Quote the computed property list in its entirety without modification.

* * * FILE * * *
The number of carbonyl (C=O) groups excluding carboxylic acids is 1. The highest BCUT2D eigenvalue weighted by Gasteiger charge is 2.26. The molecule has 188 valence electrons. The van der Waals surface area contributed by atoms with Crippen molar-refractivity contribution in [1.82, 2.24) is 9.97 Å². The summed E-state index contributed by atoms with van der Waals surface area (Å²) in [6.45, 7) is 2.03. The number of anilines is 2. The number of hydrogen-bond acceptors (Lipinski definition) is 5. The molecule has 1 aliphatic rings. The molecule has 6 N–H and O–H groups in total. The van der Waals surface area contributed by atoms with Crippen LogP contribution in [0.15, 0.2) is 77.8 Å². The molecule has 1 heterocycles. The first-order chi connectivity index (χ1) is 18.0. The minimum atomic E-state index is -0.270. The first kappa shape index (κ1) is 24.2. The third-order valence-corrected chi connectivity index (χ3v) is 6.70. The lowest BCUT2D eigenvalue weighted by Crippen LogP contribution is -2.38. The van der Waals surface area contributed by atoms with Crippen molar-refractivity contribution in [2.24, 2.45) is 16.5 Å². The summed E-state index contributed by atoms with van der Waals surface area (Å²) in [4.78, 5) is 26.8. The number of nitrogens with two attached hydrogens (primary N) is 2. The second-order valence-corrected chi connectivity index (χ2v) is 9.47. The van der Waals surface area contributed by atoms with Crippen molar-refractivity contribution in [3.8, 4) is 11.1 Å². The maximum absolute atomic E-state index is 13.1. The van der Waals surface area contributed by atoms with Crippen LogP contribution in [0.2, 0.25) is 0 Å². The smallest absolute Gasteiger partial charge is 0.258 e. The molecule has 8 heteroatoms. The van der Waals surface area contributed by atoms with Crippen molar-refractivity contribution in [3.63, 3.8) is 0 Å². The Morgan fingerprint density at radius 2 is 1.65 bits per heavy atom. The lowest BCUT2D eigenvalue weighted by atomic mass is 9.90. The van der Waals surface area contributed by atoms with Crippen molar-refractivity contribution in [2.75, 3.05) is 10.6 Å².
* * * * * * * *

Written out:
The number of carbonyl (C=O) groups excluding carboxylic acids is 1. The highest BCUT2D eigenvalue weighted by Gasteiger charge is 2.26. The molecule has 188 valence electrons. The van der Waals surface area contributed by atoms with Crippen molar-refractivity contribution in [1.82, 2.24) is 9.97 Å². The summed E-state index contributed by atoms with van der Waals surface area (Å²) in [6.45, 7) is 2.03. The number of anilines is 2. The number of hydrogen-bond acceptors (Lipinski definition) is 5. The molecule has 1 aliphatic rings. The molecule has 6 N–H and O–H groups in total. The van der Waals surface area contributed by atoms with Crippen LogP contribution in [0.15, 0.2) is 77.8 Å². The molecule has 1 heterocycles. The first-order chi connectivity index (χ1) is 18.0. The minimum atomic E-state index is -0.270. The first kappa shape index (κ1) is 24.2. The third-order valence-corrected chi connectivity index (χ3v) is 6.70. The lowest BCUT2D eigenvalue weighted by Crippen LogP contribution is -2.38. The van der Waals surface area contributed by atoms with Crippen molar-refractivity contribution in [2.24, 2.45) is 16.5 Å². The summed E-state index contributed by atoms with van der Waals surface area (Å²) in [4.78, 5) is 26.8. The number of nitrogens with two attached hydrogens (primary N) is 2. The second-order valence-corrected chi connectivity index (χ2v) is 9.47. The van der Waals surface area contributed by atoms with Crippen molar-refractivity contribution in [3.8, 4) is 11.1 Å². The maximum absolute atomic E-state index is 13.1. The van der Waals surface area contributed by atoms with Crippen LogP contribution in [0.2, 0.25) is 0 Å². The smallest absolute Gasteiger partial charge is 0.258 e. The molecule has 8 heteroatoms. The van der Waals surface area contributed by atoms with Crippen molar-refractivity contribution in [3.63, 3.8) is 0 Å². The Morgan fingerprint density at radius 2 is 1.65 bits per heavy atom. The lowest BCUT2D eigenvalue weighted by atomic mass is 9.90. The van der Waals surface area contributed by atoms with Crippen molar-refractivity contribution in [2.75, 3.05) is 10.6 Å².